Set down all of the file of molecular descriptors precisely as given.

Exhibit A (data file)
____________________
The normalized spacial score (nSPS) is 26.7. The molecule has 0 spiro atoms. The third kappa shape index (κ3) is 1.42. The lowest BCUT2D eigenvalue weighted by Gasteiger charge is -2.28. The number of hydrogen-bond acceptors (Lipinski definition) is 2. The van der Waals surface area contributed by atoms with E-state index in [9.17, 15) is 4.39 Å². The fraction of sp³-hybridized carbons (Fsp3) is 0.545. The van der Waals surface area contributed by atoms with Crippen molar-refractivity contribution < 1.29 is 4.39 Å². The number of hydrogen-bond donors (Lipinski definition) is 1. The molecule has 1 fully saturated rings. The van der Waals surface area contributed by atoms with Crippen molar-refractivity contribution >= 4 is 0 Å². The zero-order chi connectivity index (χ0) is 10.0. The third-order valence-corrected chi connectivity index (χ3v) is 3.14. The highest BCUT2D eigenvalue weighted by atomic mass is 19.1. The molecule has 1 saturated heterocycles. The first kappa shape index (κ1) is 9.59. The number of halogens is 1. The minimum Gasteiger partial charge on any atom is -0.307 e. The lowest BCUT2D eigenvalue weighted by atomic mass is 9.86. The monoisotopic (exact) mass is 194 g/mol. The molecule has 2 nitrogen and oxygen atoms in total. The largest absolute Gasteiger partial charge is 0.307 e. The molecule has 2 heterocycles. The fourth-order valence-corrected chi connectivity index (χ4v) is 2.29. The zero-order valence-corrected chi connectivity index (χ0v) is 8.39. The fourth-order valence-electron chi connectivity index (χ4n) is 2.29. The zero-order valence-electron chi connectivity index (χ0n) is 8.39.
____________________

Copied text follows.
The normalized spacial score (nSPS) is 26.7. The molecule has 0 spiro atoms. The third kappa shape index (κ3) is 1.42. The lowest BCUT2D eigenvalue weighted by Gasteiger charge is -2.28. The number of hydrogen-bond acceptors (Lipinski definition) is 2. The van der Waals surface area contributed by atoms with E-state index in [9.17, 15) is 4.39 Å². The fraction of sp³-hybridized carbons (Fsp3) is 0.545. The van der Waals surface area contributed by atoms with Crippen molar-refractivity contribution < 1.29 is 4.39 Å². The number of hydrogen-bond donors (Lipinski definition) is 1. The molecule has 1 fully saturated rings. The van der Waals surface area contributed by atoms with Crippen molar-refractivity contribution >= 4 is 0 Å². The zero-order chi connectivity index (χ0) is 10.0. The third-order valence-corrected chi connectivity index (χ3v) is 3.14. The highest BCUT2D eigenvalue weighted by atomic mass is 19.1. The molecule has 1 saturated heterocycles. The first kappa shape index (κ1) is 9.59. The number of halogens is 1. The minimum Gasteiger partial charge on any atom is -0.307 e. The lowest BCUT2D eigenvalue weighted by atomic mass is 9.86. The monoisotopic (exact) mass is 194 g/mol. The molecule has 2 nitrogen and oxygen atoms in total. The largest absolute Gasteiger partial charge is 0.307 e. The molecule has 2 heterocycles. The fourth-order valence-corrected chi connectivity index (χ4v) is 2.29. The zero-order valence-corrected chi connectivity index (χ0v) is 8.39. The fourth-order valence-electron chi connectivity index (χ4n) is 2.29. The zero-order valence-electron chi connectivity index (χ0n) is 8.39.